It used to reside in open plan offices that smelled faintly of yesterday’s soup. It used to curl up on keyboards and yawn at powerpoint presentations that were doomed to be made-viewed-discarded-made-viewed-discarded. And, once a month, it used to slink onto my bank statement and preen.
The Point didn’t enjoy its unexpected uprooting. It disappeared for long months, presumably butting its head against the closed glass of sliding doors that no longer allowed entrance. It must have spent hours beneath familiar windows, now closed just too far to admit it. I’d hear grumbling yowls in the night, as it yearned for what was and bemoaned what is.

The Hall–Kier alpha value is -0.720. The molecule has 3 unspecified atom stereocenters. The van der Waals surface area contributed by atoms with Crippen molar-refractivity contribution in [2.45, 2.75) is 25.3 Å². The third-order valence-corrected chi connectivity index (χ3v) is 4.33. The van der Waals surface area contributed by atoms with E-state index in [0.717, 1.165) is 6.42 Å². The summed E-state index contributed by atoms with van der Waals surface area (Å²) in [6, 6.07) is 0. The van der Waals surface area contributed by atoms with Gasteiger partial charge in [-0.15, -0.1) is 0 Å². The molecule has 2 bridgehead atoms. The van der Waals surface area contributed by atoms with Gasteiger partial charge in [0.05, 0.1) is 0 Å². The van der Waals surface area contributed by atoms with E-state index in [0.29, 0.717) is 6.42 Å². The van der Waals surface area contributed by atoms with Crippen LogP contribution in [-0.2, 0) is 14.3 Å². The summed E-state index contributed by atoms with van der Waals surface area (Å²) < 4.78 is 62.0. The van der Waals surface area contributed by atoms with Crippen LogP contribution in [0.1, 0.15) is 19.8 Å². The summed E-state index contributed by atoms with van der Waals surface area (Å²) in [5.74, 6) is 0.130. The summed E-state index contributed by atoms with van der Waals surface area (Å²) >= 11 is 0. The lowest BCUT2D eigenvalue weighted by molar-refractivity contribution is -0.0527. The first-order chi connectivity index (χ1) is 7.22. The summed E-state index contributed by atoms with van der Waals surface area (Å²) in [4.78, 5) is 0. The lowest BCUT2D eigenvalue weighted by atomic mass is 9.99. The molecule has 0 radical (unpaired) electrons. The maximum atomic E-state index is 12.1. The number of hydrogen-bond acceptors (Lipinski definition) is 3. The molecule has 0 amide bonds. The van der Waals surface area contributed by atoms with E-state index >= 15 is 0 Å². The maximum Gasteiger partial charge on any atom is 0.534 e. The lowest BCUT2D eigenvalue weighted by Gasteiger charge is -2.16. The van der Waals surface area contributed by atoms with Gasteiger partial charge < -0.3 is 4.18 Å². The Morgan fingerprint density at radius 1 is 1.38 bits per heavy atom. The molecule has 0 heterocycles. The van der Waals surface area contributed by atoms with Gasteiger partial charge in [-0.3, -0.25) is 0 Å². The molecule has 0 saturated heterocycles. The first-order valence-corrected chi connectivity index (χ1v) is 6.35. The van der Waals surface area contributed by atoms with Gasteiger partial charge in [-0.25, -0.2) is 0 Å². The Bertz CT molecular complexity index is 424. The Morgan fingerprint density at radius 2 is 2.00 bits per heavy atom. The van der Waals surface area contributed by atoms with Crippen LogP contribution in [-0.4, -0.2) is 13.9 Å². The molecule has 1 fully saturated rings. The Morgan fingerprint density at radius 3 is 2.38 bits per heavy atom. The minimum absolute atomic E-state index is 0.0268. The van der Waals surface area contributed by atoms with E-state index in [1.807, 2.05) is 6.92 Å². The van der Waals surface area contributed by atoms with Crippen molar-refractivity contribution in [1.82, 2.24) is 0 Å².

And then one day, it finally wended its way back to me, with ears chewed until scalloped and with pale moons of bare skin along its flank, an inverse leopard. We started out slow: careful sniffs at a paint palette and a cautious paw batting a runaway sponge. Staring matches with spider plants, pressing close to a warm oven door, curling into loving arms.
It’s been a while since we got to do this, you and me.
We’re clanking into gear, picking up speed, finding those tracks we’d neglected and re-railing.
There’s a beautiful flow when we get going. Clacking puzzle tiles that constantly shuffle and reshuffle as more information gets added, or new ideas nudge their way out of the bag and click onto the board.
There’s a game of hot potato afoot, email ping pong, a chance to make a tiny piece of the world as I wish it were. And this absolute focus and the desire to shrivel apathy into a puff of long-forgotten ash.